Perhaps Angelo Mangiro and Deion Barnes won’t return to the United States when Penn State flies back from Ireland on Saturday evening.
The two Nittany Lion football players might have careers in Gaelic games — hurling and Gaelic football specifically — ahead of them.
Mangiro and Barnes drew praise from their teammates and temporary coaches on Thursday, when the Penn State football team was treated to about an hour-and-a-half of hurling and Gaelic football instruction from the staff of Experience Gaelic Games.
Hurling, a Gaelic sport with ancient origins, is a tricky concept to a foreigner but is best described as a mix of hockey, soccer, baseball and football. Players use a stick — or hurley — in attempt to smack a ball about the size of a baseball through the opposing goal or up over a crossbar. It can get physical at times, with shoulder-to-shoulder checks permitted. A player can advance the ball by hitting it on the ground, or scooping it off the pitch and into an open hand. A player can’t take more than four steps while carrying the ball in hand, however and must balance the ball on the stick if he wants to carry it longer.
This is where Mangiro excelled.
The 6-foot-3, 309-pound center had little difficulty bending down, scooping the ball off the artificial playing surface at one of University College Dublin’s practice fields and into his left hand. Meanwhile, in a balance drill, Mangiro swiftly moved across 15 yards with his ball perfectly balanced on his hurley while his smaller, more agile teammates struggled around him.
“Look at Ang! He’s sick!” senior guard Miles Dieffenbach said.
At the other end of the practice complex, Barnes put on a show for the Experience Gaelic Games coaches. A shirtless Barnes had little trouble kicking the soccer-sized ball up to himself in a Gaelic football drill. Afterward, Penn State coach James Franklin yelled out to the Gaelic games coaches and asked them which of his players they’d consider signing if they had to build a Gaelic football team.
“I’m serious! Which one?” Franklin called.
Two coaches pointed at Barnes, who gave a bow and shook their hands.
Much like hurling without the stick, Gaelic football is Ireland’s most popular sport and has taken on added meaning for Penn State players.
They’ll play Central Florida on the same field — Croke Park — where many Irish fans have never set foot except for in the stadium’s bleachers.
“It’s a dream,” Georgina Caraher, co-owner of Experience Gaelic Games said. “You’ve got to understand, for us, for Irish people, you play your Gaelic sport at your community level. You don’t pick or select a club. You play locally. You’re born to your club. No trades. No transfers. None of that.
Then your club is aligned to a county so every county has a team that can represent them, so all the best club players go to play for county. And if you get picked that’s a huge honor. You’re an elite player. And the dream of any Gaelic player is to play in Croke Park. And it just doesn’t happen for very many people. It really doesn’t. A lot of Irish people will be very envious of these guys stepping out into Croke Park on Saturday. Because that’s what they’d love to be doing.”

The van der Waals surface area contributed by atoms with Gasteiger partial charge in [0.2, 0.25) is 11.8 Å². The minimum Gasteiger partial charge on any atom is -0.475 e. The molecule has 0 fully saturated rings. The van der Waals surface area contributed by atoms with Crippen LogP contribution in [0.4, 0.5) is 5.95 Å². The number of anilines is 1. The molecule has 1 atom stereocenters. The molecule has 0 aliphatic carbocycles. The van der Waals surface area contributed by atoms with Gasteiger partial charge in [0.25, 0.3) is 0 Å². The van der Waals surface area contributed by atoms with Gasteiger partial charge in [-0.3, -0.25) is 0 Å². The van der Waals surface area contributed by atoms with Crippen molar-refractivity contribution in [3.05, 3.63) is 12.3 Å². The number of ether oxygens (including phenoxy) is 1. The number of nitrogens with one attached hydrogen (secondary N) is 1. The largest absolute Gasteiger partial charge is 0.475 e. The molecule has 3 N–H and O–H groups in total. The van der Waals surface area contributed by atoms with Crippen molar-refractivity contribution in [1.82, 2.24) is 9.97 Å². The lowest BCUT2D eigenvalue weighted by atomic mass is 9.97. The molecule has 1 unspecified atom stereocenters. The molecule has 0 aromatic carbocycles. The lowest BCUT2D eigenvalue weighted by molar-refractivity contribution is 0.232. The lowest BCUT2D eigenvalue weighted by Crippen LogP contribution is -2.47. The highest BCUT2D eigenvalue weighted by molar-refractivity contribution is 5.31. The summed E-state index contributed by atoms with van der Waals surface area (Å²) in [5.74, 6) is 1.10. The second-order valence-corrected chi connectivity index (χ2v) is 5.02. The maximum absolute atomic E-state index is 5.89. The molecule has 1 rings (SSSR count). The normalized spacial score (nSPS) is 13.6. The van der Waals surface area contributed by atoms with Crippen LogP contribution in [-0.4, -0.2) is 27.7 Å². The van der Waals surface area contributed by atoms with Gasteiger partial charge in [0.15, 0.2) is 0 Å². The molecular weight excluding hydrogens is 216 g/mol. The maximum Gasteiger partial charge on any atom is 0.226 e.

Irish fans are eagerly anticipating this weekend’s Gaelic Athletic Association semifinals. Kerry will play Mayo at the Gaelic Grounds in Limerick on Saturday while Dublin will play Donegal on Sunday at Croke Park. But there is some reservation about the Kerry-Mayo game, a rematch scheduled after the teams played to a draw last week. Players and coaches for both teams feel the game should be at Croke Park and not in Limerick, a stadium with nearly 34,000 fewer seats than Croke Park and considered inferior to hold a game of this magnitude. After the site for the rematch was announced, both teams protested the location to no avail.
The Croke Park Classic between Penn State and UCF has been scheduled for more than a year.
“People (would) love for semifinals to be in Croke Park because that’s our national stadium,” Caraher said. “But I think the vast majority of Irish people realize that this is something that’s very good for the country. It’s very good for opening our eyes, but also for exposing our games to this kind of an audience as well in our stadium. So it’s fantastic. They’re very happy from that perspective.”
For nearly two hours, Caraher, along with 16 coaches from Experience Gaelic Games, got to do what they’re best at — exposing Ireland’s most sacred games to those foreign to them.
She admitted she has never seen a collection of athletes this big. She easily proclaimed Penn State’s 6-foot-5, 335-pound offensive tackle Donovan Smith was the biggest man she’s ever seen with a hurling stick.
“I’ve got to say, this is a pretty unusual group for us to have, but pretty spectacular,” Caraher said. “It’s very nice to be in the stands with a bunch of 120 big-muscle lads.”
The idea to put Penn State players through hurling and Gaelic football practices came about after members of the Nittany Lion front office traveled to Dublin earlier this year for a site visit.
They met with Caraher and her team and got the full presentation and got to practice themselves.
“I think they were so impressed with the games that they really wanted to introduce the team to the whole concept and give them this, yes as an activity, but also as a piece of culture,” Caraher said. “This is Ireland. This is what we do on a daily basis.”
Franklin and his assistant coaches watched from behind a fence, occasionally hollering out to their players every one of whom participated in some form.
“It’s super. Look at this, just enjoying, taking part. We’re bowled over,” Caraher said. “We’re also bowled over by the fact that they just joined in immediately. There’s no sense of, ‘Ugh, I don’t want to do this. I’m tired.’ They’re full on, they’re into it, they get it immediately. And it’s a privilege for our trainers to train elite athletes. It’s fantastic.”